This Car Is Stock Looking On the Outside but Sports All Modern Components Underneath the Sheetmetal

Killer Tunes:  My parents were a part of the “Greatest Generation” and never bought a car with a radio until new cars would not come without them.  Ann and Arnold  just had no interest in listening to music while driving.  They bought a RV to tour the country late in their lives.  For their extended trip to explore the USA, I bought them a dozen age appropriate cassette tapes.   Years later, after they had passed away and I was cleaning out their home, I found all 12 of the tapes still unopened..  

Classic cars in the 70’s, not alone the 50’s, came equipped with terrible radios compared to anything we listen to in traffic today.  In ‘57 the radio was equipped with tubes and generally have long since died, unless extensive restoration had been made to them.  Even restored, listening to a vintage radio can be a beat down.  Listen to an AM radio station through a small single speaker in the dashboard is not what we are use to today.  Now we don’t use tapes or CD’s for our tunes. Most of us have their favorite tunes on an iPhone.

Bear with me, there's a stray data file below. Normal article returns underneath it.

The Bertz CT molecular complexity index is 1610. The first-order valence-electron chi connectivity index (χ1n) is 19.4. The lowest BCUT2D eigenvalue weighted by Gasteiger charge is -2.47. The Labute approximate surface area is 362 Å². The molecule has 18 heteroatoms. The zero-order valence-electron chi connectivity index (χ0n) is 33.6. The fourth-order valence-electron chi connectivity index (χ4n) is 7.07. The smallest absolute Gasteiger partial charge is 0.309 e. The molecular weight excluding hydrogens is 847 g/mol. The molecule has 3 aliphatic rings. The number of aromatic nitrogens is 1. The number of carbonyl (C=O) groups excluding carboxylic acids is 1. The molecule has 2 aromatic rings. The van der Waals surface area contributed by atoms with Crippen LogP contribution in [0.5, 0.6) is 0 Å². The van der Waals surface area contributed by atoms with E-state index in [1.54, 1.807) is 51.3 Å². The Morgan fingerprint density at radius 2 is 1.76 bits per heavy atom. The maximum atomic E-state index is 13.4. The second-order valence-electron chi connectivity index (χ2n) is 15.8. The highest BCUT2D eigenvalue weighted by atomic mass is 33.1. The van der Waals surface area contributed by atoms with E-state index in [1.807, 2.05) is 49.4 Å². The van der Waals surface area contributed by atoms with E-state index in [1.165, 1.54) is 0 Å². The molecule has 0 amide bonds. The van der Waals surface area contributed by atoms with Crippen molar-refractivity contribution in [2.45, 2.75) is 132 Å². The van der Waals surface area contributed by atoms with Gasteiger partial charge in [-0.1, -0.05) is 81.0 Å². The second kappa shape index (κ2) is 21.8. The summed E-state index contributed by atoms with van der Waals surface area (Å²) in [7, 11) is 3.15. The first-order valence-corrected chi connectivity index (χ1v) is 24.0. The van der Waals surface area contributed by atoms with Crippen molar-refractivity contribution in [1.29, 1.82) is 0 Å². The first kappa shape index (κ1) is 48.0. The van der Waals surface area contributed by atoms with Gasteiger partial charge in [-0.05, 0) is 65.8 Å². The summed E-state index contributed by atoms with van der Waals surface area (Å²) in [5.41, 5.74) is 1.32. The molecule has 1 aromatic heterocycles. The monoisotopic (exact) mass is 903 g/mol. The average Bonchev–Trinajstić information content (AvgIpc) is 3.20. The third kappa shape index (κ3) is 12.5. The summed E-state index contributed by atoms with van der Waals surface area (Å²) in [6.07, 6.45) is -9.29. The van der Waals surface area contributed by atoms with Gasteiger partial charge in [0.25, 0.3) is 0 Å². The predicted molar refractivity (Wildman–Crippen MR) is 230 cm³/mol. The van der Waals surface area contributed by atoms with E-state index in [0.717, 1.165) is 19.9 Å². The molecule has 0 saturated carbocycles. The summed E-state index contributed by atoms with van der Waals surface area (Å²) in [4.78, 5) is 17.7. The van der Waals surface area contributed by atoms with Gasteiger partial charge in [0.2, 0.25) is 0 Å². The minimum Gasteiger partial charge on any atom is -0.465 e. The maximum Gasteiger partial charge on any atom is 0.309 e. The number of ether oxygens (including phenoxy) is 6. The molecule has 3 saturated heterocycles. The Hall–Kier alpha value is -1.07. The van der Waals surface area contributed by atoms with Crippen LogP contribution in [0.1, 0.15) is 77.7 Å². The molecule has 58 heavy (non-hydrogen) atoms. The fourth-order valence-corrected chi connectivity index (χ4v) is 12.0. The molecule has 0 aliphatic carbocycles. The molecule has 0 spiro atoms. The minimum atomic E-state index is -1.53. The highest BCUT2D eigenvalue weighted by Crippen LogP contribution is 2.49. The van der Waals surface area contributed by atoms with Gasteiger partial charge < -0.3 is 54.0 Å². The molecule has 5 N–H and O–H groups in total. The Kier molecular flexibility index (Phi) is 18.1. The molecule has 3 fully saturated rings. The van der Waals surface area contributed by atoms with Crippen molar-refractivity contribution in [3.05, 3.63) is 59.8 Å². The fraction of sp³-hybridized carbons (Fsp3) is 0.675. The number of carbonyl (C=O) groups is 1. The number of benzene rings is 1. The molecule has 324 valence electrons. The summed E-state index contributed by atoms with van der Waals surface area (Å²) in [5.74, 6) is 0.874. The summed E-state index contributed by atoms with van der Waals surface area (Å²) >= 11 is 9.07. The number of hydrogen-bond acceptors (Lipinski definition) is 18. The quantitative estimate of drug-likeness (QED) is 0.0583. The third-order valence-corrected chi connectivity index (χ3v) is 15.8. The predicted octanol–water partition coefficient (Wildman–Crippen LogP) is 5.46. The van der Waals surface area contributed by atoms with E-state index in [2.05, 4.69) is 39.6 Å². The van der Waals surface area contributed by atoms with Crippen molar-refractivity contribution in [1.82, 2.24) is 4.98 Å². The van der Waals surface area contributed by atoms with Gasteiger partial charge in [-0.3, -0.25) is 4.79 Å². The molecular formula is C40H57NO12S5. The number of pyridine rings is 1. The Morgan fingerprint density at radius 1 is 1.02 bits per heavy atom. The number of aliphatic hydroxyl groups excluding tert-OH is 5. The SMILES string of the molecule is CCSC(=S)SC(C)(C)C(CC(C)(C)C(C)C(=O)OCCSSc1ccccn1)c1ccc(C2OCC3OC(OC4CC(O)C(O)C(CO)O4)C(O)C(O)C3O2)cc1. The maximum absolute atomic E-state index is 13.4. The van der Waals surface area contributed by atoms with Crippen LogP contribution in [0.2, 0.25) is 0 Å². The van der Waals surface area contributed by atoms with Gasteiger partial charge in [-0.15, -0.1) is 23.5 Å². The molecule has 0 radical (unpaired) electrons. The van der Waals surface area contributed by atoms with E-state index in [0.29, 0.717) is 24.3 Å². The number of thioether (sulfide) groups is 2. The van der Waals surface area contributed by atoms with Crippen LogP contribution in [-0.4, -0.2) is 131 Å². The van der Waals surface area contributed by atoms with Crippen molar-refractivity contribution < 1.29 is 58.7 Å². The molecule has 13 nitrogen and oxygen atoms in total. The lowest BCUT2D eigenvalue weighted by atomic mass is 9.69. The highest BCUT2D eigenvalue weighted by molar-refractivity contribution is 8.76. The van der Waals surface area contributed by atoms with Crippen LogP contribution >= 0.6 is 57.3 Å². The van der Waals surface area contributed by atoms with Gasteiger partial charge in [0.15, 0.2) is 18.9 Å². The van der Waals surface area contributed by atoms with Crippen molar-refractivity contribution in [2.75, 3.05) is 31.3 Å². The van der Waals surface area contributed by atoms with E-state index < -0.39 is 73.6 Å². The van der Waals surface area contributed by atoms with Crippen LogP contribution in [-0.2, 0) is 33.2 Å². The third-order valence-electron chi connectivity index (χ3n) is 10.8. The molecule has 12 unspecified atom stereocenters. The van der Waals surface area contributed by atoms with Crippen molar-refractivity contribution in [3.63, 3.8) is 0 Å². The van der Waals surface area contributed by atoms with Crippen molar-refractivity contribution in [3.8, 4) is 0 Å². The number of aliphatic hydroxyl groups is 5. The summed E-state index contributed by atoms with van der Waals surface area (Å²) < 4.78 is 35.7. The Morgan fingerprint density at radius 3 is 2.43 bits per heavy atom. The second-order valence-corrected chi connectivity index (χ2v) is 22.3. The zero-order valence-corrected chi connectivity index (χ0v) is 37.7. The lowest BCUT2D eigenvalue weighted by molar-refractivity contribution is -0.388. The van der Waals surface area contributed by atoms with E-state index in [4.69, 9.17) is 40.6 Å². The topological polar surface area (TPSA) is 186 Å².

A Modern Radio and Bluetooth Unite Constructed to look Like a 1957 Stock Radio.  

Regardless of what kind of car you have, you will definitely find and enjoy a modern stereo that fits in your stock dash opening.  There are even companies that make a modern units that fits and looks like a stock unit.

Gas Shocks and Sway Bar:  Adding modern, high quality gas shock absorbers will really help to improve your classic car’s ride quality and handling characteristics.  To stop body roll a sway bar or bars may be the best handling add on you can do for your car.  

To learn about and read about my sway bars installation on my ‘57 Chevy go to LINK

Halogen Headlamps:  Putting halogen headlamps on your classic is a very simple operation.  Once the new lamps are in place you will be amazed at the improved results.